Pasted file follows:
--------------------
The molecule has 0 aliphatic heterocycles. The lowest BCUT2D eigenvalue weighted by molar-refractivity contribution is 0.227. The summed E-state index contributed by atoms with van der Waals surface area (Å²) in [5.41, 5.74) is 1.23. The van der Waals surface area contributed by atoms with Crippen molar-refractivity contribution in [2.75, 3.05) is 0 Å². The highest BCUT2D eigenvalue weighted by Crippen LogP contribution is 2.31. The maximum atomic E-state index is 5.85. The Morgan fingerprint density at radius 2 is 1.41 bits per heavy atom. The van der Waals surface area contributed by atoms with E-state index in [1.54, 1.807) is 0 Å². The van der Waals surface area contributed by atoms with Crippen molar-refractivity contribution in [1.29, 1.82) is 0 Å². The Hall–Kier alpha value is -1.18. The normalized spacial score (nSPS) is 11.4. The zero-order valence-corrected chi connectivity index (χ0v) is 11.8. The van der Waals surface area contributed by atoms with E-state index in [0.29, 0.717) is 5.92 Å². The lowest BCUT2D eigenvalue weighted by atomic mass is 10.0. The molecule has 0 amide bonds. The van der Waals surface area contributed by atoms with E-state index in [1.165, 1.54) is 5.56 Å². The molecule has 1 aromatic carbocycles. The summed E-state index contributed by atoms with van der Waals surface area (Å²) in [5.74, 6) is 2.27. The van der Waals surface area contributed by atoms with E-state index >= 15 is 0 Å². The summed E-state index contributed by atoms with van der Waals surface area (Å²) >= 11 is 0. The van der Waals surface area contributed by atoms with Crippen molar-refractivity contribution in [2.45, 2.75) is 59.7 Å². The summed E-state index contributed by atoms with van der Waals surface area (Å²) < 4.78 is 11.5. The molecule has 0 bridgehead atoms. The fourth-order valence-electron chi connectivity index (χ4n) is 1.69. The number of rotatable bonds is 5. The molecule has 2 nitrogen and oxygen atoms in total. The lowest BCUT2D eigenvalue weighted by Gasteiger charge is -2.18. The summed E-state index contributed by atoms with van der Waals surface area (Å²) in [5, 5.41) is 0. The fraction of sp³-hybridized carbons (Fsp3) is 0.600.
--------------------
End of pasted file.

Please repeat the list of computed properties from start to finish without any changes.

The molecule has 0 aliphatic heterocycles. The lowest BCUT2D eigenvalue weighted by molar-refractivity contribution is 0.227. The summed E-state index contributed by atoms with van der Waals surface area (Å²) in [5.41, 5.74) is 1.23. The van der Waals surface area contributed by atoms with Crippen molar-refractivity contribution in [2.75, 3.05) is 0 Å². The highest BCUT2D eigenvalue weighted by Crippen LogP contribution is 2.31. The maximum atomic E-state index is 5.85. The Morgan fingerprint density at radius 2 is 1.41 bits per heavy atom. The van der Waals surface area contributed by atoms with E-state index in [1.54, 1.807) is 0 Å². The van der Waals surface area contributed by atoms with Crippen molar-refractivity contribution in [1.29, 1.82) is 0 Å². The Hall–Kier alpha value is -1.18. The normalized spacial score (nSPS) is 11.4. The zero-order valence-corrected chi connectivity index (χ0v) is 11.8. The van der Waals surface area contributed by atoms with E-state index in [0.29, 0.717) is 5.92 Å². The lowest BCUT2D eigenvalue weighted by atomic mass is 10.0. The molecule has 0 amide bonds. The van der Waals surface area contributed by atoms with E-state index in [1.165, 1.54) is 5.56 Å². The molecule has 1 aromatic carbocycles. The summed E-state index contributed by atoms with van der Waals surface area (Å²) in [5.74, 6) is 2.27. The van der Waals surface area contributed by atoms with E-state index >= 15 is 0 Å². The summed E-state index contributed by atoms with van der Waals surface area (Å²) >= 11 is 0. The van der Waals surface area contributed by atoms with Crippen molar-refractivity contribution in [2.45, 2.75) is 59.7 Å². The summed E-state index contributed by atoms with van der Waals surface area (Å²) < 4.78 is 11.5. The molecule has 0 bridgehead atoms. The fourth-order valence-electron chi connectivity index (χ4n) is 1.69. The number of rotatable bonds is 5. The molecule has 2 nitrogen and oxygen atoms in total. The lowest BCUT2D eigenvalue weighted by Gasteiger charge is -2.18. The summed E-state index contributed by atoms with van der Waals surface area (Å²) in [5, 5.41) is 0. The fraction of sp³-hybridized carbons (Fsp3) is 0.600.